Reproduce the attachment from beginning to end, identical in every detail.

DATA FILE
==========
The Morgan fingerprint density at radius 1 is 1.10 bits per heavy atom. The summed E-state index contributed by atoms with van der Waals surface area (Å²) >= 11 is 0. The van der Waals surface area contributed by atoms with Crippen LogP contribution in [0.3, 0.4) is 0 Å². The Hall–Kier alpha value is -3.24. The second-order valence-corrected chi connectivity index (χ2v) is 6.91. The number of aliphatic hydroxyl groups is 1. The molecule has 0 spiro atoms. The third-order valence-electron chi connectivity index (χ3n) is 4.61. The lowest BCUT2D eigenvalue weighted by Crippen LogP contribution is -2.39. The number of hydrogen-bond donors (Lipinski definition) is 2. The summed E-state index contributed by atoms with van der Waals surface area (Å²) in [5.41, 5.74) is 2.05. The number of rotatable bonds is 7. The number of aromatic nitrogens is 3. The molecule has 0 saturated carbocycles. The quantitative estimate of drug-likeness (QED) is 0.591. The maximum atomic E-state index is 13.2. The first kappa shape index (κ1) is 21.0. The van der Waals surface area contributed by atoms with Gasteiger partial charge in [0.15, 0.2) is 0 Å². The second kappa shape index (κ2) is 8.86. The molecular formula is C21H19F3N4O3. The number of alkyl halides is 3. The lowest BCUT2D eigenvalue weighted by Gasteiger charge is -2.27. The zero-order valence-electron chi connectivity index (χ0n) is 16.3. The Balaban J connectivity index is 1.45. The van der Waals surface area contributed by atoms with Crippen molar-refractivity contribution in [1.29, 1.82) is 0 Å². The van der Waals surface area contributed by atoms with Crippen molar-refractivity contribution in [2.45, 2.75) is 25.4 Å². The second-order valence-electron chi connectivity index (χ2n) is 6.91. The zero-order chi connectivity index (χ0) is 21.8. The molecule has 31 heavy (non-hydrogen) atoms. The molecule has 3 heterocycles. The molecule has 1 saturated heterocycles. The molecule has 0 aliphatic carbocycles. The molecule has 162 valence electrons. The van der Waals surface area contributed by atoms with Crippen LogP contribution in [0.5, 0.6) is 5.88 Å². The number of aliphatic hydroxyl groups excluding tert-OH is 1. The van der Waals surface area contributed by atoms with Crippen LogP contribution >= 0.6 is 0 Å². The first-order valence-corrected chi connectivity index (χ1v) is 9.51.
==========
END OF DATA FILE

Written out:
The Morgan fingerprint density at radius 1 is 1.10 bits per heavy atom. The summed E-state index contributed by atoms with van der Waals surface area (Å²) >= 11 is 0. The van der Waals surface area contributed by atoms with Crippen LogP contribution in [0.3, 0.4) is 0 Å². The Hall–Kier alpha value is -3.24. The second-order valence-corrected chi connectivity index (χ2v) is 6.91. The number of aliphatic hydroxyl groups is 1. The molecule has 0 spiro atoms. The third-order valence-electron chi connectivity index (χ3n) is 4.61. The lowest BCUT2D eigenvalue weighted by Crippen LogP contribution is -2.39. The number of hydrogen-bond donors (Lipinski definition) is 2. The summed E-state index contributed by atoms with van der Waals surface area (Å²) in [5.41, 5.74) is 2.05. The number of rotatable bonds is 7. The number of aromatic nitrogens is 3. The molecule has 0 saturated carbocycles. The quantitative estimate of drug-likeness (QED) is 0.591. The maximum atomic E-state index is 13.2. The first kappa shape index (κ1) is 21.0. The van der Waals surface area contributed by atoms with Gasteiger partial charge in [0.15, 0.2) is 0 Å². The second kappa shape index (κ2) is 8.86. The molecular formula is C21H19F3N4O3. The number of alkyl halides is 3. The lowest BCUT2D eigenvalue weighted by Gasteiger charge is -2.27. The zero-order valence-electron chi connectivity index (χ0n) is 16.3. The Balaban J connectivity index is 1.45. The van der Waals surface area contributed by atoms with Crippen molar-refractivity contribution in [1.29, 1.82) is 0 Å². The van der Waals surface area contributed by atoms with Crippen molar-refractivity contribution in [2.45, 2.75) is 25.4 Å². The second-order valence-electron chi connectivity index (χ2n) is 6.91. The zero-order chi connectivity index (χ0) is 21.8. The molecule has 31 heavy (non-hydrogen) atoms. The molecule has 3 heterocycles. The molecule has 1 saturated heterocycles. The molecule has 0 aliphatic carbocycles. The molecule has 162 valence electrons. The van der Waals surface area contributed by atoms with Crippen LogP contribution in [0.5, 0.6) is 5.88 Å². The number of aliphatic hydroxyl groups excluding tert-OH is 1. The van der Waals surface area contributed by atoms with Crippen LogP contribution >= 0.6 is 0 Å². The first-order valence-corrected chi connectivity index (χ1v) is 9.51.